Instead of worrying about semantics, let’s instead look at pitchers and break them down into percentiles. Let’s start with doing this by ERA. If we take all starters who have thrown at least 80 IP, we see the 30th-best ERA is 3.19 so far this year. If pitchers were distributed equally among team, each squad would have one pitcher with a 3.21 ERA or better. This would be your #1 SP

The 60th pitcher has an ERA of 3.69 so each team, assuming the same equal distribution, would have a pitcher with an ERA between 3.20 and 3.69. This would be your #2 SP. The #3 SP would have an ERA between 3.70 and 4.23 and your #4 SP would have between 4.24 and 4.92 ERA. Your #5 SP would have an ERA 4.93 and above.

By ERA, the Mets best pitcher is Gee and he rates as a bottom-tier #2 SP. Dickey rates as a strong #3 and Niese is a solid #3. Capuano and Pelfrey are solid #4 SP.

The problem is not just that the Mets do not have a #1 SP, it’s that they barely have a #2 SP. On the flip side, they do not have a #5 SP, either, which certainly helps things out. After inserting Gee into the lineup the Mets have been healthy and reasonably productive with their starters.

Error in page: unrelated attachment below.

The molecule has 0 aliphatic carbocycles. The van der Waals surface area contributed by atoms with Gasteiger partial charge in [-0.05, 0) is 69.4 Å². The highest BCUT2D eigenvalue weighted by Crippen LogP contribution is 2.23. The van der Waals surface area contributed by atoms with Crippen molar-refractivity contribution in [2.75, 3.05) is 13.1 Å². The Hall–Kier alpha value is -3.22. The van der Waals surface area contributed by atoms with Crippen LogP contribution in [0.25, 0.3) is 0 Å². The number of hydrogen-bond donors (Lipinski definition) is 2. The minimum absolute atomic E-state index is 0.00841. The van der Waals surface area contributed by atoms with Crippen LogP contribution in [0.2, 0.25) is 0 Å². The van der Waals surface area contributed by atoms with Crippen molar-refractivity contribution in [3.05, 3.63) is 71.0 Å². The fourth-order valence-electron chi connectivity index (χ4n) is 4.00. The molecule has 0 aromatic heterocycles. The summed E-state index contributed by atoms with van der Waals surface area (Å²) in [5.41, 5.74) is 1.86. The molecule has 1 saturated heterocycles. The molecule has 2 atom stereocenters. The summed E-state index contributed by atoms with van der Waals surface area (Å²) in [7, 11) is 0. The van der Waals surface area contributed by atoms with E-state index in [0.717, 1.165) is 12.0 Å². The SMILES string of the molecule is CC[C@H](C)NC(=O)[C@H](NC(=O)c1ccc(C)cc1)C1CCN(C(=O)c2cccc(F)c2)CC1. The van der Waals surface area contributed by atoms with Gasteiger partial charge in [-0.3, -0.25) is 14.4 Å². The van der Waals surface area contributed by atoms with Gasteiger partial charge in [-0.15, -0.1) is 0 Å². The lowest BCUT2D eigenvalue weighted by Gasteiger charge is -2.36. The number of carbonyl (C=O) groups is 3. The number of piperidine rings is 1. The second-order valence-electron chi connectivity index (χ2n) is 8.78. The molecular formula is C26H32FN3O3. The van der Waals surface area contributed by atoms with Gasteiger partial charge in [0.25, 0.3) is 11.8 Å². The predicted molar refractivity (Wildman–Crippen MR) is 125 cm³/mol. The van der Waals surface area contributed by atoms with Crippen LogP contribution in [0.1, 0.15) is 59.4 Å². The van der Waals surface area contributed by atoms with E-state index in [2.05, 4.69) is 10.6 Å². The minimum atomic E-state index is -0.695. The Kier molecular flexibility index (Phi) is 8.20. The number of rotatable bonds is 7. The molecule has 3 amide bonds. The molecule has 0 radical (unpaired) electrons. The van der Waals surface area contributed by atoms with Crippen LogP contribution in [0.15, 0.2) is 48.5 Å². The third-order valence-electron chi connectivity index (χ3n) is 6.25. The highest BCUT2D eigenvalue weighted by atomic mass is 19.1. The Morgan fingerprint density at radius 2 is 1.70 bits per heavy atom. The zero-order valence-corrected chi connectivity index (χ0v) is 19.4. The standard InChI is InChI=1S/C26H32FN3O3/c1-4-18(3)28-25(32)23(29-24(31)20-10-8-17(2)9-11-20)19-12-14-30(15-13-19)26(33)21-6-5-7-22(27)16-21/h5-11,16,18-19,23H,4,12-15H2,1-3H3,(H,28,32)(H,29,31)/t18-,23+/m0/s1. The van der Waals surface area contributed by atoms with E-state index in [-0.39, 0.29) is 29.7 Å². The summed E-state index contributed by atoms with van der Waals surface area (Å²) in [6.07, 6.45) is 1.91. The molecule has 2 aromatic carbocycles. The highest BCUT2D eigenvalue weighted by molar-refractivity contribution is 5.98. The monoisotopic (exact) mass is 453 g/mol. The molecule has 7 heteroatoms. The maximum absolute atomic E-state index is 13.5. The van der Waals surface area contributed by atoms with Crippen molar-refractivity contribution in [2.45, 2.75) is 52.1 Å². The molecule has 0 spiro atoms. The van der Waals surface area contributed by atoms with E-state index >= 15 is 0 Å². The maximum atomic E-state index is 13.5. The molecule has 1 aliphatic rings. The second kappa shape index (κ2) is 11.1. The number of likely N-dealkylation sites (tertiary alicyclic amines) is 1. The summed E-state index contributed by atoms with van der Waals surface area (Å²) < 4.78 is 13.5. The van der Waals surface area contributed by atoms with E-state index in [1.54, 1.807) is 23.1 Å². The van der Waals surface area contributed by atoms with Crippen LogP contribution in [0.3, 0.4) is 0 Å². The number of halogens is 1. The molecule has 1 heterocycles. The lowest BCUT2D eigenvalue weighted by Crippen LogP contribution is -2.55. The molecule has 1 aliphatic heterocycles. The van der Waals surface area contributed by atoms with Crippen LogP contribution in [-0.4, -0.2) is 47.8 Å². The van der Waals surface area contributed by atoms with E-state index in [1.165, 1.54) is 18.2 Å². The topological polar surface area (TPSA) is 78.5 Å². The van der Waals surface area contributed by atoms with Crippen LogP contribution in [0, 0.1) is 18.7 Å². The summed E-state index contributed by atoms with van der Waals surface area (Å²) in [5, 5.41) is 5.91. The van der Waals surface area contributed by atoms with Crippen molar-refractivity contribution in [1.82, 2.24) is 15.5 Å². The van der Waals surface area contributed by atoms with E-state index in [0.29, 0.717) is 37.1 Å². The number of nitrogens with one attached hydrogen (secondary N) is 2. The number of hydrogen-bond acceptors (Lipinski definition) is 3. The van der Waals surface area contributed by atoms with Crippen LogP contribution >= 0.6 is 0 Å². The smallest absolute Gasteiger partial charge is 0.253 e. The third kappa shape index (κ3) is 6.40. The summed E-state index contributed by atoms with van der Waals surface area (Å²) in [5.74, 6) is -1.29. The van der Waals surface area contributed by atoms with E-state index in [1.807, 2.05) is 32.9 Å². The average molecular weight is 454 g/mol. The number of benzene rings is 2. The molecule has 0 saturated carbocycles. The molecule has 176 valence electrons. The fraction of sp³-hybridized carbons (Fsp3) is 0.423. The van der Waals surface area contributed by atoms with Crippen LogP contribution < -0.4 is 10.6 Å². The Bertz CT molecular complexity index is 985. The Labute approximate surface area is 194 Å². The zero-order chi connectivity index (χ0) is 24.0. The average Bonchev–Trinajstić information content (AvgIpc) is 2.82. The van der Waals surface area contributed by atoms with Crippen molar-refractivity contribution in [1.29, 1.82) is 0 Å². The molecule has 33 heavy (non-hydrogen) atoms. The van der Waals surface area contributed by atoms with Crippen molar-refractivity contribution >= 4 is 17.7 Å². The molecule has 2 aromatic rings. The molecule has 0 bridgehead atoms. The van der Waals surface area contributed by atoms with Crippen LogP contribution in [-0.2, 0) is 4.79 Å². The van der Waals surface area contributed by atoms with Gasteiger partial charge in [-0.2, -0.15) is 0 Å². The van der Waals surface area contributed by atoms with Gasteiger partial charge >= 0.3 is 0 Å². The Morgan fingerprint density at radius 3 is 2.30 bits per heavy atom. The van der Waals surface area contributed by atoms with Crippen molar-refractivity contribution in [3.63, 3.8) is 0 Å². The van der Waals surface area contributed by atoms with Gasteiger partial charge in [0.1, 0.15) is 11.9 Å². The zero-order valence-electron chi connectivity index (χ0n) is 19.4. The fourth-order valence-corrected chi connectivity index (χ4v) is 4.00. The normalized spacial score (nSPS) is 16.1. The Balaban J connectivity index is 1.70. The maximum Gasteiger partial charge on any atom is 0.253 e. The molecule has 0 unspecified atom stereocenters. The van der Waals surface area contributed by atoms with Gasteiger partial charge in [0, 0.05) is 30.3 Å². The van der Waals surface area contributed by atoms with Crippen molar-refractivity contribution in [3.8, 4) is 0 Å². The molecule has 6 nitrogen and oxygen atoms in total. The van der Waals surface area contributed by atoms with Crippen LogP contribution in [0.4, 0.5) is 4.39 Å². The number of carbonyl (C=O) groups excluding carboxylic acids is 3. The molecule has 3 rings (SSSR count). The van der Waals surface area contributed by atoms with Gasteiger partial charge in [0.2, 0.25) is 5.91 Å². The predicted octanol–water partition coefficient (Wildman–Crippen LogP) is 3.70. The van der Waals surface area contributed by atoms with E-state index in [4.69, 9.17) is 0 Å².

But we know that xFIP is a better indication of a pitcher’s quality than his ERA is. So, how do SP break down via this metric? Here are the bottom numbers for each group:

#1 SP – 3.44
#2 SP – 3.80
#3 SP – 4.05
#4 SP – 4.42

By xFIP, the Mets do have a #1 SP with Niese (3.22). They have two strong #3 pitchers in Capuano (3.86) and Dickey (3.88). Gee is a bottom tier #4 SP (4.39) and Pelfrey is one of the better #5 SP (4.46).

Either way, the Mets are missing an elite pitcher. If you go by ERA, the Mets need to add a #1-type pitcher but if you go by xFIP, they may really only lack a #2-type guy.

We hope the Mets will not be as financially handcuffed after this year as they were last offseason. However, with the Madoff clawback lawsuits yet to be finalized, no one really has any firm idea what to expect. Will the Mets go after someone like C.J. Wilson (3.38 ERA/3.47 xFIP) to fit in as a #2-type SP, if the budget allows?

Do you think the Mets should go to the free agent market do sign a #1 or #2 SP? And if so, do you think they should non-tender Pelfrey? These are some of the decisions awaiting Sandy Alderson in the offseason.

R.A. Dickey is the tallest dwarf among Mets pitchers